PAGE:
1. Build your training properly
It's tempting, but not a good idea to immediately attack the first best street segment after a long winter break. To get in shape and pedal smoothly, it's smart to establish a training plan. That means, start with gentle rides and alternate this with more intense workouts. Your body needs to get used to the effort you're going to put in.
If you really want to peak in the summer and amaze your friends with your above-average cycling performance, let them think you're taking it easy for a while and then strike at the moments that really matter. Start with easy endurance rides and enjoy the scenery. To get used to speed changes, you can build in short intervals twice a week, for example: 10 times 1 minute faster - 1 minute easy. I deliberately write faster instead of fast. You should still be fresh enough for a chat after this series and not drag your tongue across the asphalt due to fatigue. Start with this in the the first few weeks of the spring.
2. Use tools
By tools, in this case, I don't mean a wrench, pump or even your bike, but the training support that can help you so greatly these days. I'm talking about the ""powermeter,"" cadence meter, and heart rate monitor. After all, the days when we only looked at our odometer to clock kilometers are over.
Use your heart rate monitor in conjunction with your power meter. If you know at what power level you can approximately sustain an effort of around 45 minutes, then you know where your tipping point lies. Many cyclists make the mistake of riding endurance blocks at a too high intensity. Riding fast feels great, of course, but if you want to improve your fitness, it is a good idea to cycle several blocks around your turning point. Your heart rate monitor and power meter will indicate this. If you ride above your heart rate too often and for too long, you will break down rather than build up your fitness.
So don't just train hard, train smart. Variety will take you to the next level, step by step. It's wise to build these workouts into your schedule after the initial start-up weeks.
3. Train for oxygen
Your muscles obviously need adequate oxygen in addition to nutrition to endure. To cycle as efficiently as possible, the oxygen factories in your muscles, also called mitochondria, must work optimally. To get your body to produce these handy guys, you'll need to seek out intensity in your training in addition to long endurance rides.
You can do this by doing so-called HIIT workouts (High Intensity Interval Training). You can warm up briefly and then bike a block of 6 times 20 second sprints followed by 40 seconds of rest. Yes, you read it correctly. So a total of 6 minutes of training! I can hear you thinking, ""Mark, you can't do that, can you?"" Yes, you can. With these workouts, you ultimately stimulate the production of mitochondria and thus the oxygen uptake capacity of your muscles. This allows your body to use this scarce source of energy more efficiently, even during longer rides. Therefore, alternate your long endurance rides with at least 2 short intensive interval training sessions a week. If you want to learn more about mitochondria and the influence of workouts, listen to my podcast with professor of nutritional sciences Asker Jeukendrup here:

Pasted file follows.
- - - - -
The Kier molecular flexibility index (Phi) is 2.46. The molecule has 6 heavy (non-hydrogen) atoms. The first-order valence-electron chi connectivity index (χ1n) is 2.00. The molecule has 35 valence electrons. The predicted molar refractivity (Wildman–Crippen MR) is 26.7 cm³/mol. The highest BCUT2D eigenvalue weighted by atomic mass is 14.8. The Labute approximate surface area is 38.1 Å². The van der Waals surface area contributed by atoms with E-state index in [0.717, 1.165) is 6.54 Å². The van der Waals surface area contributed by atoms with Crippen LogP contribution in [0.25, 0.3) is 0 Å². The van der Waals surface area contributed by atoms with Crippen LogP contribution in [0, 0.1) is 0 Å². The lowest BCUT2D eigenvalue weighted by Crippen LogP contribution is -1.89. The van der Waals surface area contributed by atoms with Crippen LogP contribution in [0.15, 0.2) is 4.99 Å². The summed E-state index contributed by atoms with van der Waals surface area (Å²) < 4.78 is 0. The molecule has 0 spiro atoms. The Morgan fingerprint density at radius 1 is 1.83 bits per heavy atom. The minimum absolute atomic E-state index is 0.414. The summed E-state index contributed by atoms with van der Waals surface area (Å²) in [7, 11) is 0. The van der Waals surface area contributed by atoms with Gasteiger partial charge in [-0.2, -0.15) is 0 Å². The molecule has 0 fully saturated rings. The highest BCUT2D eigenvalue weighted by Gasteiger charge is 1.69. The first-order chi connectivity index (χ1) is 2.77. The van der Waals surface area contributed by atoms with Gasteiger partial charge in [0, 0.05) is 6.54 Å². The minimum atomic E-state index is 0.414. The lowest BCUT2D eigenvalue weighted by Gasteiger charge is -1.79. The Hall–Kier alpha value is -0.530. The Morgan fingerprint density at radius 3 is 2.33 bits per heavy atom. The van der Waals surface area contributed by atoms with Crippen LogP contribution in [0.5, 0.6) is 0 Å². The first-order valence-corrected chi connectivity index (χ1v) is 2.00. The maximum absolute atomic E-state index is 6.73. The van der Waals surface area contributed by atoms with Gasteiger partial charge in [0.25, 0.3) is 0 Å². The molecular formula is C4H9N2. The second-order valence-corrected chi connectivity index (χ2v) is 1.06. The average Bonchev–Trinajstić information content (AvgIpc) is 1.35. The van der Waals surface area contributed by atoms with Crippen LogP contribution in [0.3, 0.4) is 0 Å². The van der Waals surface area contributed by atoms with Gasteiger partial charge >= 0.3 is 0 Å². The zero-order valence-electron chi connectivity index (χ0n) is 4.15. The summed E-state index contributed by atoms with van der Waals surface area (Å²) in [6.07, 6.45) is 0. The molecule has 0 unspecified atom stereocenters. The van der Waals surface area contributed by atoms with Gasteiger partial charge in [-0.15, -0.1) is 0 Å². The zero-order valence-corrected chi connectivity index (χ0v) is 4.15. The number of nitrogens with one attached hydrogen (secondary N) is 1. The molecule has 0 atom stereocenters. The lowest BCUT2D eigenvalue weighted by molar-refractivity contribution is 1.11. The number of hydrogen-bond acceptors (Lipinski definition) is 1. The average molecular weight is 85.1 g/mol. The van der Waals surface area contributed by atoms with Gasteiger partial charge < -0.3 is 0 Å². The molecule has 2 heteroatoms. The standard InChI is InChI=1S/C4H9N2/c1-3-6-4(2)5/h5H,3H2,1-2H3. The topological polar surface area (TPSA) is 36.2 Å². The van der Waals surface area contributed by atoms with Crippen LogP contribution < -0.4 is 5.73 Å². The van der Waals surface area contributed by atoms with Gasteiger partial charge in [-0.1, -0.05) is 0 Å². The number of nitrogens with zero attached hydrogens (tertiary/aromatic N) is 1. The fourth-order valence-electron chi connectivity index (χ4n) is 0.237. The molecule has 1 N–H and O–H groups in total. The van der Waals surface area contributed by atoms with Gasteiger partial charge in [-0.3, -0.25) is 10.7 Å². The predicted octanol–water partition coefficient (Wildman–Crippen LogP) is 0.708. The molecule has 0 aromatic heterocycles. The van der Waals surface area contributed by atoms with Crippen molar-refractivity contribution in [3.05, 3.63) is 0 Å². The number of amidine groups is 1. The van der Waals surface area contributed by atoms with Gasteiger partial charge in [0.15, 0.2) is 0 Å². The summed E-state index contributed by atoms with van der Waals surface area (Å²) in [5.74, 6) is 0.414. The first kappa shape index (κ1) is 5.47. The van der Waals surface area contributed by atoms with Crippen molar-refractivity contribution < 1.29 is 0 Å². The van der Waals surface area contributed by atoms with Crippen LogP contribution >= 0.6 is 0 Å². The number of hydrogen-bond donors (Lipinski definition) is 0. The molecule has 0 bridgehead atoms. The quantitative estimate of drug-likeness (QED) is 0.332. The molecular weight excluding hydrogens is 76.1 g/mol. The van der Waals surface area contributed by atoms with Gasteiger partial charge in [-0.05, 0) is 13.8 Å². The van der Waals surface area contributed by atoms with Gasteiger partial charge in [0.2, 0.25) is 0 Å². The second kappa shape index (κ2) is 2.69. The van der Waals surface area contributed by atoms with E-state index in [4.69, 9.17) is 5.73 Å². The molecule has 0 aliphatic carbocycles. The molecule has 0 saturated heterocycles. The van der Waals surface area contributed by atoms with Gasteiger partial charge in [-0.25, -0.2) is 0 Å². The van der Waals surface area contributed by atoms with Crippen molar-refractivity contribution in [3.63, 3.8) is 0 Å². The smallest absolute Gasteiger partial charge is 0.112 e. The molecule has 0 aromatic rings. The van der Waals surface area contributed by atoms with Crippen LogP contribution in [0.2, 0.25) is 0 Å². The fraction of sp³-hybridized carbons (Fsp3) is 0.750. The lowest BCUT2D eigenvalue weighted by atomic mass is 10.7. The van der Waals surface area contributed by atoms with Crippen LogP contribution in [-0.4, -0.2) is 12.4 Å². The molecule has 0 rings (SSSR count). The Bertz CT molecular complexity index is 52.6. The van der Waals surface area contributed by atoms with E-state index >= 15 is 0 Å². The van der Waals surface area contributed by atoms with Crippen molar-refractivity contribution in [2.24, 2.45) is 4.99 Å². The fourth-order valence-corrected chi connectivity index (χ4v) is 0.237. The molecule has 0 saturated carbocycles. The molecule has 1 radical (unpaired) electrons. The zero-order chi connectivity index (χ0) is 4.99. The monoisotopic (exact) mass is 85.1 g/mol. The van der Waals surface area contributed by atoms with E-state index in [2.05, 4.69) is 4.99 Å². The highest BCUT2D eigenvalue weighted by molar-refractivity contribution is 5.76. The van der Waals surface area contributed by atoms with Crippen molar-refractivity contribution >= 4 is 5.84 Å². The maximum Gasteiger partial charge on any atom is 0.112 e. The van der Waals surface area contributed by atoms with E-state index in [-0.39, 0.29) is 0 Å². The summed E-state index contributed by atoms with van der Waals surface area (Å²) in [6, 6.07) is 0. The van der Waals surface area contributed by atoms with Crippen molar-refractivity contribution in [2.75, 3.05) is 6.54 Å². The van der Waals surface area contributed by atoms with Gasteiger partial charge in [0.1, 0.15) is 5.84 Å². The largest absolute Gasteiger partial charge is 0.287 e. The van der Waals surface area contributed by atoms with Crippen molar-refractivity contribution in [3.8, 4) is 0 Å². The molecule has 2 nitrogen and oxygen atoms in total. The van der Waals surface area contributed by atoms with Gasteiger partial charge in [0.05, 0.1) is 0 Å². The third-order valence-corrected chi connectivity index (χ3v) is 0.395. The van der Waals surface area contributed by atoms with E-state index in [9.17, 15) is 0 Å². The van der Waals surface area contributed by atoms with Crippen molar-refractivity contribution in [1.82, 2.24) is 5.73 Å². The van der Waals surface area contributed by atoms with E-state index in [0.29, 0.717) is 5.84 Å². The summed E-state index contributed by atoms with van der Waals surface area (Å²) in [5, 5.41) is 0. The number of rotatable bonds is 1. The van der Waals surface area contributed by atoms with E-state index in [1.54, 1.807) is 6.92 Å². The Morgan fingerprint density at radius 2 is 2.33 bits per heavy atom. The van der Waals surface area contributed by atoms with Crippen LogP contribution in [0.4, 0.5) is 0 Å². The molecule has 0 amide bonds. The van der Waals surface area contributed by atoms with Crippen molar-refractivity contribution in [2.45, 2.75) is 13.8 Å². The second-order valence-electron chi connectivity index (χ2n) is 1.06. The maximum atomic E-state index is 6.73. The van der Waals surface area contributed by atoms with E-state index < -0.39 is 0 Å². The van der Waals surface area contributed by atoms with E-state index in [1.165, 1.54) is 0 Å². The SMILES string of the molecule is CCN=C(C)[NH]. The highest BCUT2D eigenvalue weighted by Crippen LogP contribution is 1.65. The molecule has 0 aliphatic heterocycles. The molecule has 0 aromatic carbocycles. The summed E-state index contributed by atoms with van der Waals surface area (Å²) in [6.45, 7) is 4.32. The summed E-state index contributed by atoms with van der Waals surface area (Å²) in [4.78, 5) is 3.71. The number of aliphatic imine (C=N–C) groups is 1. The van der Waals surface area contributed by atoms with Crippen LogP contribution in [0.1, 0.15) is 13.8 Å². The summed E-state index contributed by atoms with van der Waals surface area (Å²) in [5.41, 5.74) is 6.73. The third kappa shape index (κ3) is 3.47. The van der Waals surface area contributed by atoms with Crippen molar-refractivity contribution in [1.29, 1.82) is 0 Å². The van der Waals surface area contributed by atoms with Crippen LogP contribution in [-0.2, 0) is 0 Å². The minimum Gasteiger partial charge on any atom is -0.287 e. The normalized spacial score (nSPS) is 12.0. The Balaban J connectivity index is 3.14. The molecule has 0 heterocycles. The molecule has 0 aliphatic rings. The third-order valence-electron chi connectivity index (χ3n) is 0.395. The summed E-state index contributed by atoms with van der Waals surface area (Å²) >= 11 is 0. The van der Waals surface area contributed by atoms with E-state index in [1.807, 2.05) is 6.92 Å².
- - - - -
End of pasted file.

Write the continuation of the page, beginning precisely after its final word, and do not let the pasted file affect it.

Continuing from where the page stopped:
4. Learn to burn fat
In order to endure longer, you need fat as fuel. Fat provides a lot of energy for a long time, but it is also very slow. To teach your body to use fat as fuel, you can choose to do certain workouts with just water in your water bottle. For example, don't have breakfast for once, but drink only water. Get on your bike for an hour, then sit on a terrace without consuming anything. Do this for at least half an hour, forcing your body to get the energy from something other than carbohydrates. Then cycle home for another hour, also without consuming any nutrients. Even if this is effectively only 2 hours of cycling, your body will struggle. This way, you train your body to use fat as fuel. If you do this once a week, you will notice the effect. And as side benefit, lunch after this ride has never tasted so good!
5. Ride in a group
Bashing into the wind alone is cool, but it takes a lot of energy. In a peloton, you can easily join the wake of your fellow cyclists. Occasionally, take the lead and take turns. The stronger cyclists do longer turns, not the faster ones! Try to keep the pace of the group as steady as possible so that everyone, no matter how short the relief, can do their part. Not only is it more sociable, but the pace is also faster. So, you are cycling at high average speeds without realizing it. Always try to watch your position in the peloton and steer thoughtfully. The better you can be out of the wind, the more energy you can save. And the more appropriately you can react, the safer. Plus, sharing the stories of your heroic bike rides of course also help again as a motivator for the whole season.
6. This miracle stuff works
There is a lot to buy in terms of supplements and foods. Besides good carbs, fats, and proteins that you need to fuel your body, it is wise not to forget caffeine. You know this good stuff, of course, from coffee, energy drinks, or chocolate. Scientists have agreed for years that caffeine has a positive effect on your endurance, focus, and strength.
But, the best way to ingest caffeine is through chewing gum. That's why we developed FIRST. A chewing gum with a liquid core of caffeine and B vitamins.
Cyclists like Dylan van Baarle, Puck Moonen, as well as Mathieu van der Poel, know FIRST as a gum that provides them with a long-lasting energy boost.